The proposed research will investigate how diploid and polyploid plants respond to increases in temperature and drought, two predicted components of ongoing and future global change. A body of evidence suggests that ploidal level can influence species' ability to respond to changing environments and climates, and we propose to study the nature and magnitude of these hypothesized differences in an experimental setting, using integrated analyses of demography and physiological ecology. Our study system is a set of six fern species in the genus Dryopteris that occur throughout eastern North America, including two sets of a known polyploid and its two diploid progenitors.
Polyploidy, or whole genome duplication, is a pervasive phenomenon in plants. Recent estimates suggest that 15-30% of vascular plants are polyploids, and polyploid species include a vast number of crop plants with economic and agricultural uses for humans (e.g., cotton, wheat, potato, soybean, etc.). Polyploidy is known to influence a wide range of genetic and physiological features of plants, and polyploids can be more vigorous than diploids, have broader ecological niches, wider distributions, and increased ability to invade new habitats, all driven by novel genetic combinations or expression patterns that can produce extensive changes in numerous traits. Understanding how ploidal level may affect plants' ability to respond to global change is a high priority, given the frequency of polyploids in nature and among our agriculturally important species. The results of this work will improve our understanding of how ploidal level may influence species responses to global change in the field.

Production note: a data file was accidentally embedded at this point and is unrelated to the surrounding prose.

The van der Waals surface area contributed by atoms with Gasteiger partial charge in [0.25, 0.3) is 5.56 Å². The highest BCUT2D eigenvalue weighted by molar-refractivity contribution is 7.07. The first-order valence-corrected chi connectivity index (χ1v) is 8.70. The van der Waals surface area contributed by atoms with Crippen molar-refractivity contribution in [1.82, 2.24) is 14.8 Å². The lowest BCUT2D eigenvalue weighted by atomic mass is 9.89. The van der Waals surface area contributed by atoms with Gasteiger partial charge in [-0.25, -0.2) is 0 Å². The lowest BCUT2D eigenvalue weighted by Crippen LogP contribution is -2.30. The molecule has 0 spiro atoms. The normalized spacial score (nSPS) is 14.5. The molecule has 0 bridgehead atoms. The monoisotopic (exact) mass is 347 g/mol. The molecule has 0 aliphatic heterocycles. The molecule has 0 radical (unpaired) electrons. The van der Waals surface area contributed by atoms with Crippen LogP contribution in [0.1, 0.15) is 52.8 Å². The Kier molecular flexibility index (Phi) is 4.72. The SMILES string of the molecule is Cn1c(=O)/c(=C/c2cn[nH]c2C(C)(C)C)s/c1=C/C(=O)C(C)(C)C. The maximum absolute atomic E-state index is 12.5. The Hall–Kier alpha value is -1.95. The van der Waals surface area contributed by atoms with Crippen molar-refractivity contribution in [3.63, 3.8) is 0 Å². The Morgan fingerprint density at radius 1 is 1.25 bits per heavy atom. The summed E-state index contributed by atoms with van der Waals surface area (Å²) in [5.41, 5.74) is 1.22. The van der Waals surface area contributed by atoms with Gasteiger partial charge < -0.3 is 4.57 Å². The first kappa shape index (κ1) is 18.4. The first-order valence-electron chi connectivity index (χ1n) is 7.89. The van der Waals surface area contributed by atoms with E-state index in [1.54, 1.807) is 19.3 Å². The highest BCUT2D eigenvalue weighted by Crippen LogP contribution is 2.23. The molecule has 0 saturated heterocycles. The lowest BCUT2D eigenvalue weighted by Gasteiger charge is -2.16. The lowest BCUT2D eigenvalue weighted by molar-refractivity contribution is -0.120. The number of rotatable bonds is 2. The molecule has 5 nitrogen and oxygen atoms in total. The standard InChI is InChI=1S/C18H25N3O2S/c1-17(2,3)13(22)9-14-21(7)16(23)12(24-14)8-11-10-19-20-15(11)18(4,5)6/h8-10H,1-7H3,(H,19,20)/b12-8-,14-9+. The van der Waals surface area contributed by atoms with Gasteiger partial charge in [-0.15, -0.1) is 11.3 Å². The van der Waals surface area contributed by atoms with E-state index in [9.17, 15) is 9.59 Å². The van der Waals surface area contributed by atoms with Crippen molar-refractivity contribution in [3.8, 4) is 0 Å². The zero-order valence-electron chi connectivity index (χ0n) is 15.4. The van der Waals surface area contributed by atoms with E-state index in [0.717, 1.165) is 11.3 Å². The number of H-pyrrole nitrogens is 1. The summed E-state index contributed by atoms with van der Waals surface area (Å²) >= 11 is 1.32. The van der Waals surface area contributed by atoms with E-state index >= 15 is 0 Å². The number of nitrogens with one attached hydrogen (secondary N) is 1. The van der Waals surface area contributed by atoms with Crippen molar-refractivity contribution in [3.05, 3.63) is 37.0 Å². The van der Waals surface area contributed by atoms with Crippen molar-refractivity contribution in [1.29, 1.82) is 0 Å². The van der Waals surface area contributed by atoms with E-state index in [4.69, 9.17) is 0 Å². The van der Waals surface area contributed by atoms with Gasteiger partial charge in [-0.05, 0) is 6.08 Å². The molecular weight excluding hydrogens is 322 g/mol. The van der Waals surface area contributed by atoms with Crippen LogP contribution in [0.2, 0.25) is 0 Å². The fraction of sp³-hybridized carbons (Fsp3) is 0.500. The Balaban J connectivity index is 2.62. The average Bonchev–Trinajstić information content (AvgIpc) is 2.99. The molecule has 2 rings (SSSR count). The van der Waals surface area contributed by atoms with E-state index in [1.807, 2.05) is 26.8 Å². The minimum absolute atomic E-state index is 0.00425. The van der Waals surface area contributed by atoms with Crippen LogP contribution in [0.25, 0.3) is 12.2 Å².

Students should have an interest in organismal biology and plant physiology. Qualified applicants should have some previous lab experience and have taken Bio 181 or higher courses that focus on organismal ecology and evolution.